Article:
But who am I?

Anyway, Thomas does NOT get one of my favorite lines of the episode. He really wasn’t that clever or funny this time around. He was more like . . . pathetic.

But what I really enjoyed was the interplay between Carson and Mrs. Hughes. They really are the best of friends, aren’t they. And I love how Mrs. Hughes can say it like it is, in a nice way.

So just as everything is coming to light, Carson sits, shell-shocked, with Mrs. Hughes to talk things over.

Carson: Human nature is a funny business, isn’t it?
Mrs. Hughes: Now why didn’t the poets come to you, Mr. Carson? They would have saved themselves a lot of time and trouble.

3. I learned a put-down last night that I think I’m going to tuck away to use another day. I’m sure it will come in handy.

Anna and Bates invite O’Brien for “tea”—we’ll get to that later. But Anna says something to O’Brien that she doesn’t care for, so O'Brien comes back with,

“Get back in the knife box, Miss Sharp!”

Oh yeah, I’ll be sure to pull that one out (ha!) sometime.

2. There’s a very important scene between Robert and Bates, just after Bates gets his job back as Robert’s valet. Everyone’s flummoxed by what’s happened with Thomas. People are taking sides.

And some deep reflection is going on as well.

Robert: Why didn’t Carson tell me? He’s the one who’s being undermined.
Bates: It’s a very difficult subject for him to discuss.
Robert: I can imagine. It’s not as if we didn’t all know about Barrow.
Bates: That’s what I said to Mrs. Hughes.
Robert: I mean, if I had tried to call Blue Murder every time someone tried to kiss me at Eaton, I’d be hoarse in a month.

Can I just say, Eeeeew! to that one? Eeeeew! But still, so funny.

And, yes, I had to look up the origin of the term “blue murder” and here’s what I found: "’Getting away with blue murder’ 

implies a person has gotten away with something so bad that they were expected to get caught for. If a royal was murdered it would be assumed that the culprit would be apprehended as there would be an unusual large manhunt undertaken making getting away with this murder harder than the murder of a normal person. And since royals are known as blue bloods this is where the term originated.”

Consider yourselves wiki-informed.

1. Now, my number one choice for this week might seem a little strange to you, especially if you haven’t seen Seasons 1 or 2, but, to me, this little line was quintessential Downton—just a little hint, just a little jab, but a tiny little line that packs a lot of punch.

Remember that scene in Bates and Anna’s cottage? They’ve been having tea with O’Brien. Tea-with-a-purpose, that is, because Bates is asking O’Brien to tell Jimmy to drop his threats against Thomas. (Following this?) She, of course, refuses. Bates stands up, walks over to O’Brien, and whispers something in her ear that makes her turn as white as a ghost.

Later, Anna asks Bates what exactly he said to her. He kind of shrugs his shoulders and tells Anna that he has no idea what it means, but Thomas had said it:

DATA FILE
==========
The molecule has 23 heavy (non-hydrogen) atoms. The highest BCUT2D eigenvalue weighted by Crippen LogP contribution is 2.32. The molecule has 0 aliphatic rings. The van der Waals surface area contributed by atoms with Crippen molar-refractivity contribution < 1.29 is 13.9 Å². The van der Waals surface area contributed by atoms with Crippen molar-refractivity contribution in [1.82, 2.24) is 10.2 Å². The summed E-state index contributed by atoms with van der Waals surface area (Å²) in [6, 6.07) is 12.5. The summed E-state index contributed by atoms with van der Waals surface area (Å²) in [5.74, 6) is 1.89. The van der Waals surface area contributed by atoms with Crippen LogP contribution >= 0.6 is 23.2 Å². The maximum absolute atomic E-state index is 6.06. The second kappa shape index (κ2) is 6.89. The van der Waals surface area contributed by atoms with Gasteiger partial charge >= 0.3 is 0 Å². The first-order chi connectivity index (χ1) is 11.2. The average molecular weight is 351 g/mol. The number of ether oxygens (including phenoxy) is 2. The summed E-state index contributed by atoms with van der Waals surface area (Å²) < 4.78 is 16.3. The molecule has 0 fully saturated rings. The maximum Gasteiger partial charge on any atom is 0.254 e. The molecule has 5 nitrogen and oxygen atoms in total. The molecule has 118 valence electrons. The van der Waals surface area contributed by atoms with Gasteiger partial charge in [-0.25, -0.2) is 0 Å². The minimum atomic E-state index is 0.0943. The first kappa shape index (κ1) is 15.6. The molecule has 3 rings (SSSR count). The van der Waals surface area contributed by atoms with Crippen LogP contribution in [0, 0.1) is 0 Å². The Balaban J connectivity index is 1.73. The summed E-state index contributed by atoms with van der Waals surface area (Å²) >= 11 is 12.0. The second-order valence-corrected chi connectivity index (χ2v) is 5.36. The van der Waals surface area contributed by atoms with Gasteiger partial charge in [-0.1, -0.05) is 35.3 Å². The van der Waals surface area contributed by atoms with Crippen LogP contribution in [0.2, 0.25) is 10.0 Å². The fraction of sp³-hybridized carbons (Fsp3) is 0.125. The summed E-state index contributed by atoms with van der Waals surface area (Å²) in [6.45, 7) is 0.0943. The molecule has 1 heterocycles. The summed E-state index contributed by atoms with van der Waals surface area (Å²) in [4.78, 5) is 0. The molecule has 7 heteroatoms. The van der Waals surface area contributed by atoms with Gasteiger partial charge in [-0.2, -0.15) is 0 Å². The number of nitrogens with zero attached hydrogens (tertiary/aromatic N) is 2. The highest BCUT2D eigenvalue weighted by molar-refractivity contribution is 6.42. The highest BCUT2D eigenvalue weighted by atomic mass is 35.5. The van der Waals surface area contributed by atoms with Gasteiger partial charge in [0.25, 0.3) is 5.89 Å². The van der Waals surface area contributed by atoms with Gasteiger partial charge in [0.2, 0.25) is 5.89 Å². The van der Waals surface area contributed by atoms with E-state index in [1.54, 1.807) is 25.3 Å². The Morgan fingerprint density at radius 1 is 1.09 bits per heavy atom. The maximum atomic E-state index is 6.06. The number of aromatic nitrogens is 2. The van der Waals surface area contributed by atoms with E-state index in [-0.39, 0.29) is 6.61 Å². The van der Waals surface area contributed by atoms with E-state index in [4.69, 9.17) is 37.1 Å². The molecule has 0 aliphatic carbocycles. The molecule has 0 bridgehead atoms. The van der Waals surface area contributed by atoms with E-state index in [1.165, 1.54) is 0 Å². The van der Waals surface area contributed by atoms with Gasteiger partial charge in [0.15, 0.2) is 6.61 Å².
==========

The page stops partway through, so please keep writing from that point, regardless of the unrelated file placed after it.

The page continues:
“It was her ladyship’s soap.”

You got chills, didn’t you? Come on, you know you did!

And there you have it, my friends. Hope you’ve enjoyed this little foray into fictional Edwardian land, or as my little friend C calls it, “The beautiful show.”

And it really is beautiful, isn’t it?

Now, head to the comments and discuss. And have a great week!

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  1. Oh, it sounds so brown nosy to say it but I was with you every step of the way on all of those things. I certainly noticed the word "stuff" being thrown in an inordinate amount.

    Loved your picks for best lines. I'm getting so I take note of the ones I think you will write about and say something when they are being spoken on screen.

    Yeah, that whole PC thing was so obvious and I saw it coming. There is no way a film or show can be made about a time past without the writers imposing our current world's view on it. I hate that.

    I wish we could watch together. It was a great 2 hours. Is it true that there is only one episode left? Can it be?

    What can we do with ourselves during all of the months of waiting for another season?

  2. Bravo Shelly! These lines were fantastic and I love the one about Miss Sharp! Will definitely borrow that one some time.
    Thank you-it is so much fun to read your quotes the day after-it's like a whole other Downton party!

  3. Oh, dear. Am I the only one who caught the exchange between Isobel and Violet at the Cricket match? I can't find any mention of it online and I believe it was one of the best ever. Here it is for your enjoyment.

    Violet: I'm glad everything is settled with Ethel, but I trust you can find another cook without too much difficulty.

    Isobel: Preferably one with a blameless record so my house ceases to be a topic of gossip. Which is really what this is all about.

    Violet:(small moan) If Ethel wants to be part of her son's life, even a little part, who are we to stand in her way?

    Isobel:Of course if you had had to sell Charlie to the butcher to be chopped up as stew, to achieve the same ends, you would have done so.

    Violet: Well, happily it was not needed.

    I think this is one of the best verbal duels between the two, although there have been so many delightful ones. Did anyone else notice this particular one?

  4. Oh my goodness, Lilybet! I am going to have to go back to find that one. I can't believe I missed it. Wow! What a great exchange. Thanks for posting it here. :)